Mathematical Problems in Engineering

Volume 2013 (2013), Article ID 569286, 7 pages

http://dx.doi.org/10.1155/2013/569286

## On a Generalized Laguerre Operational Matrix of Fractional Integration

^{1}Department of Mathematics, Faculty of Science, King Abdulaziz University, Jeddah 21589, Saudi Arabia^{2}Department of Mathematics, Faculty of Science, Beni-Suef University, Beni-Suef 62511, Egypt^{3}Department of Mathematics and Computer Sciences, Faculty of Arts and Sciences, Cankaya University, Eskisehir Yolu 29.km, 06810 Yenimahalle Ankara, Turkey^{4}Department of Chemical and Materials Engineering, Faculty of Engineering, King Abdulaziz University, Jeddah 21589, Saudi Arabia^{5}Institute of Space Sciences, RO 76900, Magurele-Bucharest, Romania^{6}Department of Mathematics, Faculty of Science, Umm Al-Qura University, Mecca 21955, Saudi Arabia^{7}Department of Electrical Engineering, Polytechnic of Porto, Institute of Engineering, 4314200-072 Porto, Portugal

Received 18 December 2012; Accepted 18 January 2013

Academic Editor: József Kázmér Tar

Copyright © 2013 A. H. Bhrawy et al. This is an open access article distributed under the Creative Commons Attribution License, which permits unrestricted use, distribution, and reproduction in any medium, provided the original work is properly cited.

#### Abstract

A new operational matrix of fractional integration of arbitrary order for generalized Laguerre polynomials is derived. The fractional integration is described in the Riemann-Liouville sense. This operational matrix is applied together with generalized Laguerre tau method for solving general linear multiterm fractional differential equations (FDEs). The method has the advantage of obtaining the solution in terms of the generalized Laguerre parameter. In addition, only a small dimension of generalized Laguerre operational matrix is needed to obtain a satisfactory result. Illustrative examples reveal that the proposed method is very effective and convenient for linear multiterm FDEs on a semi-infinite interval.

#### 1. Introduction

The problems of FDEs arise in various areas of science and engineering. In particular, multiterm fractional differential equations have been used to model various types of viscoelastic damping (see, e.g., [1–13] and the references therein). In the last few decades both theory and numerical analysis of FDEs have received an increasing attention (see, e.g., [1–4, 14–17] and references therein).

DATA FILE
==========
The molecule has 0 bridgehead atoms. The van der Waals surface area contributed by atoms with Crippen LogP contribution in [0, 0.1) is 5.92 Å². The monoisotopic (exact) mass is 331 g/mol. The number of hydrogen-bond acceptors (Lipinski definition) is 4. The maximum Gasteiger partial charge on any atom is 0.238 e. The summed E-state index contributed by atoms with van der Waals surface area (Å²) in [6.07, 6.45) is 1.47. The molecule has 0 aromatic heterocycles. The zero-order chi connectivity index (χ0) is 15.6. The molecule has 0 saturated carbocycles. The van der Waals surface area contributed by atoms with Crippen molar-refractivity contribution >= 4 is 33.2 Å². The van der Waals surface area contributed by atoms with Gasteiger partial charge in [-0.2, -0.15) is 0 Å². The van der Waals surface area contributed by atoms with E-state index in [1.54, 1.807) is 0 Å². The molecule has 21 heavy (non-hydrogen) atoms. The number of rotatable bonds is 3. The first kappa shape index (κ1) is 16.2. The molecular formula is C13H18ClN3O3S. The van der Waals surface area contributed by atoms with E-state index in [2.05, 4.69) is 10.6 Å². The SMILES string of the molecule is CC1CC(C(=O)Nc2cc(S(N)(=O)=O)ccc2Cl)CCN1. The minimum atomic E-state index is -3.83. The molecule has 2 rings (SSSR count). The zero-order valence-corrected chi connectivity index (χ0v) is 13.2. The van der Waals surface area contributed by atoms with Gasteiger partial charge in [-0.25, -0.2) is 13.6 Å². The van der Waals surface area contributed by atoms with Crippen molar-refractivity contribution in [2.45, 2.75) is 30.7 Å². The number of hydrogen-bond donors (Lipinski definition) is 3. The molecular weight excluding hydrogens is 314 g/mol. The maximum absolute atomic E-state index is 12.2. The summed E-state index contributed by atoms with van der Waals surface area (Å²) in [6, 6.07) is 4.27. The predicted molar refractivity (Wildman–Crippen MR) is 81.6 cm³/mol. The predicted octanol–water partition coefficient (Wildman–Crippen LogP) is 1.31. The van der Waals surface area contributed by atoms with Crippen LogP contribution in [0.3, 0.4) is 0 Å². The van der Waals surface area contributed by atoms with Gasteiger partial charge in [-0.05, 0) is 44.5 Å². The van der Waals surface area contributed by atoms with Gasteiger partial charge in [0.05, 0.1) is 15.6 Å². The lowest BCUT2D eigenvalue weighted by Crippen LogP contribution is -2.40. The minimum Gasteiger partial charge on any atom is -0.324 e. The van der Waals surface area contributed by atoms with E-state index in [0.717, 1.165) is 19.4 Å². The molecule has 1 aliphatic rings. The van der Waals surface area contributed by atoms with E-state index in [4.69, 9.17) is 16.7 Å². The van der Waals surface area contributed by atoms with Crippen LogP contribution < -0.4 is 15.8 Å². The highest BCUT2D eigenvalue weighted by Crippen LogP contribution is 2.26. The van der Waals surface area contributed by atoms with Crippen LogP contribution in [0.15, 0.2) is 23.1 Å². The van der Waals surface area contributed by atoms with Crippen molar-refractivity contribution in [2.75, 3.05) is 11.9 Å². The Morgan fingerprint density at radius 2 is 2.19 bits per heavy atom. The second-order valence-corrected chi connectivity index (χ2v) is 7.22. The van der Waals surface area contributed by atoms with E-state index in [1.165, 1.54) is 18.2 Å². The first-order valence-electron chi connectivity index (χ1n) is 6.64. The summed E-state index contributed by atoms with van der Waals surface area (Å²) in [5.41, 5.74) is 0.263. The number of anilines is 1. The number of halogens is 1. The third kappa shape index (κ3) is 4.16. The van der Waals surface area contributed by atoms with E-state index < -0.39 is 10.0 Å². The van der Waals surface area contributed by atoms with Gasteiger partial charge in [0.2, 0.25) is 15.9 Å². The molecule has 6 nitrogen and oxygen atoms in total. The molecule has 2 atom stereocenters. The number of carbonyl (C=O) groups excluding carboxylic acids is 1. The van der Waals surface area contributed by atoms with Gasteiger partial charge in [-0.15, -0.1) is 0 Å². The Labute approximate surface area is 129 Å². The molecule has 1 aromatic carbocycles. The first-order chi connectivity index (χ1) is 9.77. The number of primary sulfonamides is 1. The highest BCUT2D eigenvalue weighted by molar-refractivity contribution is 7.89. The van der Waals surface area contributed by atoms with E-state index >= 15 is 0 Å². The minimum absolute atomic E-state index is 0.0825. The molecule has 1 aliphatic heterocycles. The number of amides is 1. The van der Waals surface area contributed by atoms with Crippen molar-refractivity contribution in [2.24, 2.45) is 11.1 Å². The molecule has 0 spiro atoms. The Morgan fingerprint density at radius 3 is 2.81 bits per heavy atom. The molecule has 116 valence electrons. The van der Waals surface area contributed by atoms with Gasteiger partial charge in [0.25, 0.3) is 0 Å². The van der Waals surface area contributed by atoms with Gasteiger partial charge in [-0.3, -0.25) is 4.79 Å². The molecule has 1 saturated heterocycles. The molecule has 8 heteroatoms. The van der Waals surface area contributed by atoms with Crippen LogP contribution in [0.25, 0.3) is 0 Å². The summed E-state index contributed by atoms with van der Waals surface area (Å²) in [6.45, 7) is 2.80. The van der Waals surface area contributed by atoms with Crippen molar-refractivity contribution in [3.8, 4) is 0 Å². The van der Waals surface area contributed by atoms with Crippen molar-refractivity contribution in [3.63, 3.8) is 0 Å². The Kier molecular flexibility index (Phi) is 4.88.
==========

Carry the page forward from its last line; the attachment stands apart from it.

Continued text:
Spectral methods are a class of techniques used in applied mathematics and scientific computing to numerically solve some differential equations. The main idea is to write the solution of the differential equation as a sum of certain orthogonal polynomial and then obtain the coefficients in the sum in order to satisfy the differential equation. Due to high-order accuracy, spectral methods have gained increasing popularity for several decades, particularly in the field of computational fluid dynamics (see, e.g., [18–24] and the references therein).

The usual spectral methods are only available for bounded domains for solving FDEs; see [25–28]. However, it is also interesting to consider spectral methods for FDEs on the half line. Several authors developed the generalized Laguerre spectral method for the half line for ordinary, partial, and delay differential equations; see [29–31]. Recently, Saadatmandi and Dehghan [25] have proposed an operational Legendre-tau technique for the numerical solution of multiterm FDEs. The same technique based on operational matrix of Chebyshev polynomials has been used for the same problem (see [32]). In [33], Doha et al. derived the Jacobi operational matrix of fractional derivatives which applied together with spectral tau method for numerical solution of general linear multiterm fractional differential equations. Bhrawy et al. [27] used a quadrature shifted Legendre-tau method for treating multiterm linear FDEs with variable coefficients. More recently, Bhrawy and Alofi [34] proposed the operational Chebyshev matrix of fractional integration in the Riemann-Liouville sense which was applied together with spectral tau method for solving linear FDEs.